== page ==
As energy metabolism in the brain is largely oxidative, the measurement of cerebral metabolic rate of oxygen consumption (CMRO2) is a desirable biomarker for quantifying brain activity and tissue viability. Currently, PET techniques based on oxygen isotopes are the gold standard for obtaining whole brain CMRO2 maps. Among MRI techniques that have been developed as an alternative are dual calibrated fMRI (dcFMRI) methods, which exploit simultaneous measurements of BOLD and ASL signals during a hypercapnic-hyperoxic experiment to modulate brain blood flow and oxygenation. In this study we quantified the repeatability of a dcFMRI approach developed in our lab, evaluating its limits and informing its application in studies aimed at characterising the metabolic state of human brain tissue over time. Our analysis focussed on the estimates of oxygen extraction fraction (OEF), cerebral blood flow (CBF), CBF-related cerebrovascular reactivity (CVR) and CMRO2 based on a forward model that describes analytically the acquired dual echo GRE signal. Indices of within- and between-session repeatability are calculated from two different datasets both at a bulk grey matter and at a voxel-wise resolution and finally compared with similar indices obtained from previous MRI and PET measurements. Within- and between-session values of intra-subject coefficient of variation (CVintra) calculated from bulk grey matter estimates 6.7 ± 6.6% (mean ± std.) and 10.5 ± 9.7% for OEF, 6.9 ± 6% and 5.5 ± 4.7% for CBF, 12 ± 9.7% and 12.3 ± 10% for CMRO2. Coefficient of variation (CV) and intraclass correlation coefficient (ICC) maps showed the spatial distribution of the repeatability metrics, informing on the feasibility limits of the method. In conclusion, results show an overall consistency of the estimated physiological parameters with literature reports and a satisfactory level of repeatability considering the higher spatial sensitivity compared to other MRI methods, with varied performance depending on the specific parameter under analysis, on the spatial resolution considered and on the study design.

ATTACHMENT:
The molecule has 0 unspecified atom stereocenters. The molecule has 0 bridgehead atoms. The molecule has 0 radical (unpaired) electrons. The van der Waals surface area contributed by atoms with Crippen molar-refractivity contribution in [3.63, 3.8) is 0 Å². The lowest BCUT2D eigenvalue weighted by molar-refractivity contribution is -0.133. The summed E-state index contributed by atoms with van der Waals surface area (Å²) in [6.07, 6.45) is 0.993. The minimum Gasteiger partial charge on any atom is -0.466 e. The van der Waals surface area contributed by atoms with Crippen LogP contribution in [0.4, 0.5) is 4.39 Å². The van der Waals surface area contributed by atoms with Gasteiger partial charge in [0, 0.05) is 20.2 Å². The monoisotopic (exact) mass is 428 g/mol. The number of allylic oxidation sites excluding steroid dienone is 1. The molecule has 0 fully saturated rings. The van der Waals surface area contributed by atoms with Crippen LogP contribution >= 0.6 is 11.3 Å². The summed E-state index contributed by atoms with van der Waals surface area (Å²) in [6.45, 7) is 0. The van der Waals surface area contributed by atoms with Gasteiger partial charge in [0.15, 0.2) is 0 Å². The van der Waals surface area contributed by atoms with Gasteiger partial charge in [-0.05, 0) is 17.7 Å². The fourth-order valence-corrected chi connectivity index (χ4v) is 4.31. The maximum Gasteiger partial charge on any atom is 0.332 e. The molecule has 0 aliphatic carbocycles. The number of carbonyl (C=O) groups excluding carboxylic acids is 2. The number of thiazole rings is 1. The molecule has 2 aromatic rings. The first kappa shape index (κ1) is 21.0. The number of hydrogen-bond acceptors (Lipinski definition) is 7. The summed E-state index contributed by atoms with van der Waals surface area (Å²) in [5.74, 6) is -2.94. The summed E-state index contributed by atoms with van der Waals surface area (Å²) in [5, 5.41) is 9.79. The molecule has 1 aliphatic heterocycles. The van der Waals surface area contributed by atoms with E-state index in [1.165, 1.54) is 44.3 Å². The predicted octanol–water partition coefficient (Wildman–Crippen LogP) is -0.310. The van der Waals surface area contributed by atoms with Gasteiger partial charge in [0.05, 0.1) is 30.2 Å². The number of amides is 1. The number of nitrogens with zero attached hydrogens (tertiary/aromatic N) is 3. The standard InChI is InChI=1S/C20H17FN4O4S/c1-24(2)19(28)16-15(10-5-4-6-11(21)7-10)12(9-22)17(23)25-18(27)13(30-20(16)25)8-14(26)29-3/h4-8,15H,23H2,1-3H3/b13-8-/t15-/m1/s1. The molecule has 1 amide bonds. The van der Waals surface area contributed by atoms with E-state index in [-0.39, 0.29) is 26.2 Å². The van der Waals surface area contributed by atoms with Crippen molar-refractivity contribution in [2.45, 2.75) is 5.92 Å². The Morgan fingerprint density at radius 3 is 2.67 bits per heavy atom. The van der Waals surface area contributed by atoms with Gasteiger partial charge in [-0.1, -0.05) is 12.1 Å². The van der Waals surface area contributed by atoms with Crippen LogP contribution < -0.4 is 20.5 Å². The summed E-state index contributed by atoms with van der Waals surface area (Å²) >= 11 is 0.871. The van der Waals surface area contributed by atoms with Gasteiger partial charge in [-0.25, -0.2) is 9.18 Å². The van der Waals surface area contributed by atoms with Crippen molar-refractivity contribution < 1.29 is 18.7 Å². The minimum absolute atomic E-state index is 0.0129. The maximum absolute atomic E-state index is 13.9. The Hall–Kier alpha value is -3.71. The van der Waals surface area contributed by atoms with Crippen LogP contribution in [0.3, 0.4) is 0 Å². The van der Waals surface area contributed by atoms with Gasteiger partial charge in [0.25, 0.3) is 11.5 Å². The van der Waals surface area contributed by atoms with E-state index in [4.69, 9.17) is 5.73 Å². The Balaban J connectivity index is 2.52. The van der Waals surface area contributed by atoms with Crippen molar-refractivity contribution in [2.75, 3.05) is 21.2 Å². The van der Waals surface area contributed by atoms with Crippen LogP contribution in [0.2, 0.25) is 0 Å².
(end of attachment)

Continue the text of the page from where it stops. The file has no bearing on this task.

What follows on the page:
Assessing the repeatability of absolute CMRO2, OEF and haemodynamic measurements from calibrated fMRI

Wise R. G.
2018

Abstract

As energy metabolism in the brain is largely oxidative, the measurement of cerebral metabolic rate of oxygen consumption (CMRO2) is a desirable biomarker for quantifying brain activity and tissue viability. Currently, PET techniques based on oxygen isotopes are the gold standard for obtaining whole brain CMRO2 maps. Among MRI techniques that have been developed as an alternative are dual calibrated fMRI (dcFMRI) methods, which exploit simultaneous measurements of BOLD and ASL signals during a hypercapnic-hyperoxic experiment to modulate brain blood flow and oxygenation. In this study we quantified the repeatability of a dcFMRI approach developed in our lab, evaluating its limits and informing its application in studies aimed at characterising the metabolic state of human brain tissue over time. Our analysis focussed on the estimates of oxygen extraction fraction (OEF), cerebral blood flow (CBF), CBF-related cerebrovascular reactivity (CVR) and CMRO2 based on a forward model that describes analytically the acquired dual echo GRE signal. Indices of within- and between-session repeatability are calculated from two different datasets both at a bulk grey matter and at a voxel-wise resolution and finally compared with similar indices obtained from previous MRI and PET measurements. Within- and between-session values of intra-subject coefficient of variation (CVintra) calculated from bulk grey matter estimates 6.7 ± 6.6% (mean ± std.) and 10.5 ± 9.7% for OEF, 6.9 ± 6% and 5.5 ± 4.7% for CBF, 12 ± 9.7% and 12.3 ± 10% for CMRO2. Coefficient of variation (CV) and intraclass correlation coefficient (ICC) maps showed the spatial distribution of the repeatability metrics, informing on the feasibility limits of the method. In conclusion, results show an overall consistency of the estimated physiological parameters with literature reports and a satisfactory level of repeatability considering the higher spatial sensitivity compared to other MRI methods, with varied performance depending on the specific parameter under analysis, on the spatial resolution considered and on the study design.
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Utilizza questo identificativo per citare o creare un link a questo documento: http://hdl.handle.net/11564/722271
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